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Google Rejects Military Funding in Robotics Competition

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posted on Mar, 26 2014 @ 06:45 PM
I follow this stuff when I see it, and I remember the discussion about Google's research branch (think Kurzweil, and GoogleX; which self-branded as the definitive 'next-gen' think tank.) We had pondered about the acquisition of robot engineering firms such as Schaft, and Boston Dynamics (Big-Dog makers) whether Google would be continuing either company's close relationship with DARPA.

Google bought the robotics firm Schaft that had developed a bipedal robot that won DARPA’s Robotics Challenge. The competition asked companies to develop a robot that could perform disaster response tasks to include navigating debris, climbing ladders and turning off a valve. Schaft earned the highest score in DARPA’s competition.

Turns out the answer about their working with the military is exceedingly obtuse and fuzzy... "yes" and "no":

While they are rejecting the DOD funds to develop technologies now, their 'other' DOD contracts (those not in the area of robotic technology) will still be honored. Just not these two leaders in engineering and design of robotic technologies the US military has notionally incorporated into its operations, at least according to the bean counters at the pentagon.

Why is the internet giant (who may or may not have "cooperated" with the NSA, and other intelligence communities, yeah - those "other contracts" comes to mind) expressly excluding DOD dollars from the ledger?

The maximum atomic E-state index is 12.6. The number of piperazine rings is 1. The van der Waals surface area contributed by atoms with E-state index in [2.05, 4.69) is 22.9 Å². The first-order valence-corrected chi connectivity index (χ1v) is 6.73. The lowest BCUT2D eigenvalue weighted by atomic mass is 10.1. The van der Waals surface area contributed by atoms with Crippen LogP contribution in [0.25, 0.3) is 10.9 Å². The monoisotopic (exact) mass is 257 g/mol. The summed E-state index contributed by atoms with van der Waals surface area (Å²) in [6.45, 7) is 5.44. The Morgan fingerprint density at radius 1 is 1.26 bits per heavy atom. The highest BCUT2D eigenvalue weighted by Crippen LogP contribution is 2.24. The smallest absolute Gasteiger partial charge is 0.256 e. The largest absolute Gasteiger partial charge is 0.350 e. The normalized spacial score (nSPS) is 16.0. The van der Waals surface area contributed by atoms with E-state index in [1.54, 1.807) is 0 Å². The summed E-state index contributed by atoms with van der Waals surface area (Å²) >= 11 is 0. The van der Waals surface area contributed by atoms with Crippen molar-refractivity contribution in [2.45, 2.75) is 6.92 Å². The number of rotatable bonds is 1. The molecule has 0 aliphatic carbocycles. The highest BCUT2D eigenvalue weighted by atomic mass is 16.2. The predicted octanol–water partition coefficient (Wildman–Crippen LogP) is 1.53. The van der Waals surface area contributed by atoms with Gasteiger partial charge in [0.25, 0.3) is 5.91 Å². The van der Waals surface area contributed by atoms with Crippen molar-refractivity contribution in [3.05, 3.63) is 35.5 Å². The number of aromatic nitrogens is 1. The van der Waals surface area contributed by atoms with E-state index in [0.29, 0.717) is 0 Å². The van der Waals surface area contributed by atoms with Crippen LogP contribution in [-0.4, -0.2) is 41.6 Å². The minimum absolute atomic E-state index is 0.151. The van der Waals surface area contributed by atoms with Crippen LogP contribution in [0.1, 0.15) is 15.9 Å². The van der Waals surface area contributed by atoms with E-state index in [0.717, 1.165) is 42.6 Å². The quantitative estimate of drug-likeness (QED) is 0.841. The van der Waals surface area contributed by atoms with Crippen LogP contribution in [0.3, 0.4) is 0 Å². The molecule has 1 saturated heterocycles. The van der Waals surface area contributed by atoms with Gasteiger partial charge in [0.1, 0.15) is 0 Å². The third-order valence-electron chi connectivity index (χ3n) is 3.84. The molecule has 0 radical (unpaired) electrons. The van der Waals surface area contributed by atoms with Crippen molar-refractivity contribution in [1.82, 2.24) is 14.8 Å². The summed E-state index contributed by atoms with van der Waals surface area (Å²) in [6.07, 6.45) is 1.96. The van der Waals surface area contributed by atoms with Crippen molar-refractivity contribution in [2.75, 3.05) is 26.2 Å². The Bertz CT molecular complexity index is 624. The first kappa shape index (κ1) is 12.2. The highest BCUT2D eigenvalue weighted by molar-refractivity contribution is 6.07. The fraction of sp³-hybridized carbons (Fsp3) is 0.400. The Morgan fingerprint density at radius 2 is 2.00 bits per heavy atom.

Could it be a proprietorship issue? Perhaps the freedom to sell to whomever they should feel inclined? Or is it something more insidious, like a lame attempt to remove "the man" "big brother" and so forth, from their midst? I wonder.

While that issue may not interest you, consider this. How is our military going to remain at the apex level of preparedness when the resources they were counting on using for the next twenty years simply never materialize. What happens to a nation whose international standing has been diminished by endless talking heads, as their military dwindles down into obsolescence?

Or is this a good thing? I guess it depends on whether you are asking Google or not.

Google and Schaft are not bailing from the program all together, but the company is moving to the “self-funded Track D of the program,” DARPA officials announced last week.

The theoretical "Military Industrial Complex" (which Ike warned us about) is probably knee-deep in this stuff...

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edit on 27-3-2014 by Maxmars because: (no reason given)

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